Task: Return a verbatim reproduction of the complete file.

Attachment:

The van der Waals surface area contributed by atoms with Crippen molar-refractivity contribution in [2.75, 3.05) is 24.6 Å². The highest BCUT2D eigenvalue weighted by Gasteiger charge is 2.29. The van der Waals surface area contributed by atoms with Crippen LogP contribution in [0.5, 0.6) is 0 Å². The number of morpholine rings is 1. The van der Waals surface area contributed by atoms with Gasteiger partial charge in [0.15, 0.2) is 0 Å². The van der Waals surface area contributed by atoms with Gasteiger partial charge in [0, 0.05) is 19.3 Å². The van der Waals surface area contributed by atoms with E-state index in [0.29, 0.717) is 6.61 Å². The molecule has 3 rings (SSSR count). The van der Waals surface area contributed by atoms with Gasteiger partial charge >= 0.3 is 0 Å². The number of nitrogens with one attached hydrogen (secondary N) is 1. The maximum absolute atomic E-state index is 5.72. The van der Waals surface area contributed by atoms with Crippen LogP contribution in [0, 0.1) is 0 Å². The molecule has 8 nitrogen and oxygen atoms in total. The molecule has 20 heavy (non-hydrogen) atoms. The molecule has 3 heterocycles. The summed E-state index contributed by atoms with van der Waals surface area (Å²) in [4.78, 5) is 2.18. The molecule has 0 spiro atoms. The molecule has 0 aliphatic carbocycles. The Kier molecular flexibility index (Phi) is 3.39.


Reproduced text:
The van der Waals surface area contributed by atoms with Crippen molar-refractivity contribution in [2.75, 3.05) is 24.6 Å². The highest BCUT2D eigenvalue weighted by Gasteiger charge is 2.29. The van der Waals surface area contributed by atoms with Crippen LogP contribution in [0.5, 0.6) is 0 Å². The number of morpholine rings is 1. The van der Waals surface area contributed by atoms with Gasteiger partial charge in [0.15, 0.2) is 0 Å². The van der Waals surface area contributed by atoms with Gasteiger partial charge in [0, 0.05) is 19.3 Å². The van der Waals surface area contributed by atoms with E-state index in [0.29, 0.717) is 6.61 Å². The molecule has 3 rings (SSSR count). The van der Waals surface area contributed by atoms with Gasteiger partial charge >= 0.3 is 0 Å². The number of nitrogens with one attached hydrogen (secondary N) is 1. The maximum absolute atomic E-state index is 5.72. The van der Waals surface area contributed by atoms with Crippen LogP contribution in [0, 0.1) is 0 Å². The molecule has 8 nitrogen and oxygen atoms in total. The molecule has 20 heavy (non-hydrogen) atoms. The molecule has 3 heterocycles. The summed E-state index contributed by atoms with van der Waals surface area (Å²) in [4.78, 5) is 2.18. The molecule has 0 spiro atoms. The molecule has 0 aliphatic carbocycles. The Kier molecular flexibility index (Phi) is 3.39.